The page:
What a decade’s worth of data tells us about the EU’s emissions progress

18th December, 2021.      //   Climate Change  // 

Few industrialized regions have achieved as rapid a reduction in emissions as the European Union. According to a new research by the EU’s statistics office, greenhouse emissions (GHG) in the 27-country bloc are currently 26% lower than they were a decade ago, and have declined every year since 2010.

Household heating and cooling, as well as large-scale electricity, gas, and steam generating, account for the great bulk of these reductions. While the energy sector is the largest emitter of greenhouse gases, it has also been the quickest to decarbonize, thanks to the rapid rise of wind, solar, and energy storage, as well as regulations that encourage the use of renewables to replace fossil fuels. Last year was the first time that renewable energy sources produced more electricity than fossil fuels in the EU. By 2030, the EU aims to retire 50% of its coal-fired power facilities.

According to a study of 24 nations with dropping GHG emissions, several countries are seeing energy sector emission reductions surpass those in every other sector.

European Gas

The next round of carbon reductions will be even more difficult.
The next round of carbon reductions will be even more difficult.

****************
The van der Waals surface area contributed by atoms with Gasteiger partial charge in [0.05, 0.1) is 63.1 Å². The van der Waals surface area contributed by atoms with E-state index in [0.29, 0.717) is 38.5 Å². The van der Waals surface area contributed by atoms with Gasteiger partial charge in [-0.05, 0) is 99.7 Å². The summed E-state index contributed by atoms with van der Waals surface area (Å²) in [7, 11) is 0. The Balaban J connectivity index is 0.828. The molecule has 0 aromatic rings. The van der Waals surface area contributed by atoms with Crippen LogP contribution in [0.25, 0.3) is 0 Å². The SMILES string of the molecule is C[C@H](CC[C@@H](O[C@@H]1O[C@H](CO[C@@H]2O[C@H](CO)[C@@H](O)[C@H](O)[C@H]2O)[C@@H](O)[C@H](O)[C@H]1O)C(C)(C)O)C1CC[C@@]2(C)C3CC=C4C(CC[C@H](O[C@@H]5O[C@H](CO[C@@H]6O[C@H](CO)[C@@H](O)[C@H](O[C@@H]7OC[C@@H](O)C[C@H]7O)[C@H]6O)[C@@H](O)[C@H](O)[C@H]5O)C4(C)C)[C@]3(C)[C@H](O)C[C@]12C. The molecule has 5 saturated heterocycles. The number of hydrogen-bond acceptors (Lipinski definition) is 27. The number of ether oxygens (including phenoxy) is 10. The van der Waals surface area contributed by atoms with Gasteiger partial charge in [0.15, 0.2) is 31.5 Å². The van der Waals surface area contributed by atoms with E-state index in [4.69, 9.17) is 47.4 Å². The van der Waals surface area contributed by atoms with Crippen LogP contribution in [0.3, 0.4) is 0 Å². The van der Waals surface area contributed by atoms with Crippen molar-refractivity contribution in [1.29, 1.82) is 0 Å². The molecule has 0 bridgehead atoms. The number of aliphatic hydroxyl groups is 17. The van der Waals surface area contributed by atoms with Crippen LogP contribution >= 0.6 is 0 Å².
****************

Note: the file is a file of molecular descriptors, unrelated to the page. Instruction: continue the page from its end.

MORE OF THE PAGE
Buildings, transportation, industry, and agriculture account for over 75% of the bloc’s emissions. Between 2010 and 2021, EU transportation and agriculture emissions climbed modestly. Even though transportation emissions fell dramatically in early 2020, they are now up 6% from 2010.

Neither the EU, nor virtually any other country, is on track to meet their net-zero emissions targets limiting global warming to 1.5 degrees Celsius above pre-industrial levels.

The energy industry is easier to control from a climate standpoint. For regulators, power sector emissions are relatively straightforward: a few companies (utilities) generate most of the emissions in a few places (power stations). Government agencies have been monitoring and mitigating air pollution, including carbon dioxide, for decades. Policies to do this are often in place. Thanks to the falling price of gas and renewable energy, utilities opt to procure new generation from low to zero-emissions sources on their own. Financial incentives can accelerate this transition.

  • Linkedin

  • Pinterest

  • Youtube